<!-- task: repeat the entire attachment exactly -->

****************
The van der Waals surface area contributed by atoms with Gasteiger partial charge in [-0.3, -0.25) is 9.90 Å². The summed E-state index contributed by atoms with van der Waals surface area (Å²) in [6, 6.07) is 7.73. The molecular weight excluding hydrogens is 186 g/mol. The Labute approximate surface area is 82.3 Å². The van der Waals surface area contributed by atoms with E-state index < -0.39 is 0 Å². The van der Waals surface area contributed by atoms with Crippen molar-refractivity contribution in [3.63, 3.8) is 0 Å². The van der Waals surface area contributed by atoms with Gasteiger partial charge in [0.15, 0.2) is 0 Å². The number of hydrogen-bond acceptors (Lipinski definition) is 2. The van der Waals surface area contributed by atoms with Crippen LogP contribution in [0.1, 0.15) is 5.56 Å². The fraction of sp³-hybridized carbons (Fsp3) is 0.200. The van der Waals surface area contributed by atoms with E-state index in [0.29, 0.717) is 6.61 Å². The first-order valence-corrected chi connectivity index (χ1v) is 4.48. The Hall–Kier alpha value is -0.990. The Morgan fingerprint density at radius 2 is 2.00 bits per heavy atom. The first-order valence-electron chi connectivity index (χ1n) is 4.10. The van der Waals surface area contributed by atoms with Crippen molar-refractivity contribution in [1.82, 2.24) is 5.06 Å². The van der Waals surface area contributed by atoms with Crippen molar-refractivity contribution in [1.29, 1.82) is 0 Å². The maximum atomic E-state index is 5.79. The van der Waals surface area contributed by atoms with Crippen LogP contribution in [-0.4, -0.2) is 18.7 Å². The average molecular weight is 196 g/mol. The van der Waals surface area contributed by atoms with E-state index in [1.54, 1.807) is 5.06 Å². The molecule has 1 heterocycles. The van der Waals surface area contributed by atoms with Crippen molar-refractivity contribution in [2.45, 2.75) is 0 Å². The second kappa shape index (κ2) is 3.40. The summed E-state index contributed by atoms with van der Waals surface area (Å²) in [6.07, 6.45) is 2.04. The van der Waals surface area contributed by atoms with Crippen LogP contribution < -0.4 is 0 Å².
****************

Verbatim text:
The van der Waals surface area contributed by atoms with Gasteiger partial charge in [-0.3, -0.25) is 9.90 Å². The summed E-state index contributed by atoms with van der Waals surface area (Å²) in [6, 6.07) is 7.73. The molecular weight excluding hydrogens is 186 g/mol. The Labute approximate surface area is 82.3 Å². The van der Waals surface area contributed by atoms with E-state index < -0.39 is 0 Å². The van der Waals surface area contributed by atoms with Crippen molar-refractivity contribution in [3.63, 3.8) is 0 Å². The van der Waals surface area contributed by atoms with Gasteiger partial charge in [0.15, 0.2) is 0 Å². The number of hydrogen-bond acceptors (Lipinski definition) is 2. The van der Waals surface area contributed by atoms with Crippen LogP contribution in [0.1, 0.15) is 5.56 Å². The fraction of sp³-hybridized carbons (Fsp3) is 0.200. The van der Waals surface area contributed by atoms with E-state index in [0.29, 0.717) is 6.61 Å². The first-order valence-corrected chi connectivity index (χ1v) is 4.48. The Hall–Kier alpha value is -0.990. The Morgan fingerprint density at radius 2 is 2.00 bits per heavy atom. The first-order valence-electron chi connectivity index (χ1n) is 4.10. The van der Waals surface area contributed by atoms with Crippen molar-refractivity contribution in [1.82, 2.24) is 5.06 Å². The van der Waals surface area contributed by atoms with Crippen molar-refractivity contribution in [1.29, 1.82) is 0 Å². The maximum atomic E-state index is 5.79. The van der Waals surface area contributed by atoms with Crippen LogP contribution in [-0.4, -0.2) is 18.7 Å². The average molecular weight is 196 g/mol. The van der Waals surface area contributed by atoms with E-state index in [1.54, 1.807) is 5.06 Å². The molecule has 1 heterocycles. The van der Waals surface area contributed by atoms with Crippen molar-refractivity contribution in [2.45, 2.75) is 0 Å². The second kappa shape index (κ2) is 3.40. The summed E-state index contributed by atoms with van der Waals surface area (Å²) in [6.07, 6.45) is 2.04. The van der Waals surface area contributed by atoms with Crippen LogP contribution < -0.4 is 0 Å².